An increasing percentage of queries to Google are in the form of questions. The questions right now can’t have an indefinite complexity to them. But if we can actually model language in a hierarchical fashion, we can do a better job of answering questions and doing search in general, by actually modeling what all these billions of web pages are trying to say. …

Read the rest of the interview.

This Is How Google (And Its Advertisers) Will Really Get Inside Your Head

HAL9000

From my Forbes blog:

Google cofounder Sergey Brin said only half-jokingly back in 2002 that his company aimed to create the equivalent of the intelligent computer HAL 9000 in 2001: A Space Odyssey, but without the bug that resulted in it, you know, killing people.

More than a decade later, Google isn’t nearly there, for better or worse. But lately, it has been aiming much more directly at building HAL, or what’s sometimes called the Google Brain. As I wrote in a recent article, a fast-emerging branch of artificial intelligence called deep learning is helping Google and other companies and researchers produce significant advances in machines that at least approach the way we think. It won’t be long–for better or worse–before their work also has a profound impact on marketing and advertising as well. …

Read the rest of the analysis.

Deep Learning: Artificial Intelligence Finally Gets Smart

building.a.brain-tr

From my feature story in Technology Review:

When Ray Kurzweil met with Google CEO Larry Page last July, he wasn’t looking for a job. A respected inventor who’s become a machine-intelligence futurist, Kurzweil wanted to discuss his upcoming book How to Create a Mind. He told Page, who had read an early draft, that he wanted to start a company to develop his ideas about how to build a truly intelligent computer: one that could understand language and then make inferences and decisions on its own.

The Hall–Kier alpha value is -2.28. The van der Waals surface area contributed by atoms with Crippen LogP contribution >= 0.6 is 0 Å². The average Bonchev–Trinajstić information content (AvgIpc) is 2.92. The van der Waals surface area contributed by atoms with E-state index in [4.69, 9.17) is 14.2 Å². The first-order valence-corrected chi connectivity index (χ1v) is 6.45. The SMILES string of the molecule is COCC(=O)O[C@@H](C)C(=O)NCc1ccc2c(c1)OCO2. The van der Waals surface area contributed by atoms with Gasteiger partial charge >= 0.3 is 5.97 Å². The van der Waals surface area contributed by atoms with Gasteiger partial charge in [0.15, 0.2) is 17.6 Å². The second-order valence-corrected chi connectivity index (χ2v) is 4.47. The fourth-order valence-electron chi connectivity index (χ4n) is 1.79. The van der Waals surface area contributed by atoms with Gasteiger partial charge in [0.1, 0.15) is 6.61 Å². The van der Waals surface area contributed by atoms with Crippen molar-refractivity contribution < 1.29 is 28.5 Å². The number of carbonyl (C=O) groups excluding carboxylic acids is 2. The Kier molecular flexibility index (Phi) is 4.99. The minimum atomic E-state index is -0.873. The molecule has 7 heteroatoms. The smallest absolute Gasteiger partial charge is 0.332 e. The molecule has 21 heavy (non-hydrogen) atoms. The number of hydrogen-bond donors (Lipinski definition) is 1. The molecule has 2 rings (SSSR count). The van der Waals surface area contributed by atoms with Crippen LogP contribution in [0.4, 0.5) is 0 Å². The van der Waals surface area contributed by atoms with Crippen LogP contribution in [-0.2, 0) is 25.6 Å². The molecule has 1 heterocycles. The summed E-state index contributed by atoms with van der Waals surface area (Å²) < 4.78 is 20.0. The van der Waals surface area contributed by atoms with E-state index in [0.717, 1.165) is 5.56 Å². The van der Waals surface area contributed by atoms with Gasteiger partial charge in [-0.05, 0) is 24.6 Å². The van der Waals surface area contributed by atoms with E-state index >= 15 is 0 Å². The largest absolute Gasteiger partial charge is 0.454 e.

It quickly became obvious that such an effort would require nothing less than Google-scale data and computing power. “I could try to give you some access to it,” Page told Kurzweil. “But it’s going to be very difficult to do that for an independent company.” So Page suggested that Kurzweil, who had never held a job anywhere but his own companies, join Google instead. It didn’t take Kurzweil long to make up his mind: in January he started working for Google as a director of engineering. “This is the culmination of literally 50 years of my focus on artificial intelligence,” he says.

Kurzweil was attracted not just by Google’s computing resources but also by the startling progress the company has made in a branch of AI called deep learning. Deep-learning software attempts to mimic the activity in layers of neurons in the neocortex, the wrinkly 80 percent of the brain where thinking occurs. The software learns, in a very real sense, to recognize patterns in digital representations of sounds, images, and other data.

All this has normally cautious AI researchers hopeful that intelligent machines may finally escape the pages of science fiction. Indeed, machine intelligence is starting to transform everything from communications and computing to medicine, manufacturing, and transportation. The possibilities are apparent in IBM’s Jeopardy!-winning Watson computer, which uses some deep-learning techniques and is now being trained to help doctors make better decisions. Microsoft has deployed deep learning in its Windows Phone and Bing voice search. Says Peter Lee, head of Microsoft Research USA, “Deep learning has reignited some of the grand challenges in artificial intelligence.” …

Read the full story.